And Megan, how far were you running to get your time down so far?

Clint

Megan, how far were you running to get your time down so far?

Clint, I'd been running for six months maybe? We were tested every six months, and my Fall PRT score was 15:30 and my Spring was 11:23. Possibly a little less than six months. I had started running 1.5 miles at a time and just went up from there, I didn't have a set schedule to increase just whenever I felt like it I'd increase the mileage a little and when I was bored I'd increase my speed by .5 At the time that my PRT score was 11:23, I was running 5 ten minute miles on the tm five days a week. I personally hate speed work, I have one speed, "GO".

By the way thanks for the advice when it came to increasing my mileage in my Mud Run post, your recommendation of .5 each week was dead on! Thanks so much! I always have trouble when it comes to increasing. I hope I didn't just jinx myself... Undecided

Oh how far? Duh me. I maxed out at six miles, five times a week.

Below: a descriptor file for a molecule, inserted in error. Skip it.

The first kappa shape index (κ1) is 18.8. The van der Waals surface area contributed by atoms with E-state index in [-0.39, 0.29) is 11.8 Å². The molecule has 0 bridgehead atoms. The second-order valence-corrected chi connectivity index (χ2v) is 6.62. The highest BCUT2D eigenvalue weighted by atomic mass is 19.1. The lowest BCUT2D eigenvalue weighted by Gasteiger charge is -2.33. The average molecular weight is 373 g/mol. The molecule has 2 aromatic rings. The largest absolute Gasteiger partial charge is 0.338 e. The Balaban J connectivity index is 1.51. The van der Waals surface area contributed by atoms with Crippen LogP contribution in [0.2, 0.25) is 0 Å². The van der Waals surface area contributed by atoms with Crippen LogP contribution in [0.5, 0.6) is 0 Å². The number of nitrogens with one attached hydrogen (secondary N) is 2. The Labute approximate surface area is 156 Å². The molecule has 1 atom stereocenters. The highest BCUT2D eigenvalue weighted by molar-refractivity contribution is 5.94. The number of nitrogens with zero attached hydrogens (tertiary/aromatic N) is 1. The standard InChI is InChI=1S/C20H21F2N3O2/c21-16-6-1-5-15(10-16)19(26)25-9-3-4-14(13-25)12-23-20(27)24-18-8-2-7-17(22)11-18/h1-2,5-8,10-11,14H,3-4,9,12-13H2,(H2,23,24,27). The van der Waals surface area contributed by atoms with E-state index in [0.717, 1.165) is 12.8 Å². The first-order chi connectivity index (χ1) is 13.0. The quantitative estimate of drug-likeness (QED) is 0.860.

Glad I could help!  And that's a lot of miles per week!  Awesome!  I started running in June, and I'm still not doing those kind of miles.  But I'm an old man... :)  How'd you do on your Mud Run?  And I really like doing a hard sprint at the end.  On Sunday, I did my longest run (14k), and still did a 0.75k sprint at the end, at close to my 5k pace.  Feels sooooo good when you stop!  But it reminds me of how it will feel in the middle of a race and you're pushing yourself to keep up your pace, cause you're all tired already.

But what's a PRT, and why are you all doing it?  Must be an American thang.

EDIT: Sorry, just looked up your original post, and saw your Mud Run isn't till next month.  Good luck with it (again)! :)

Clint

My run is November 7th, so I haven't done it yet but the training schedule you recommended feels really natural, I feel like I'm challenging myself but not kicking my own butt.

14K?! NICE!!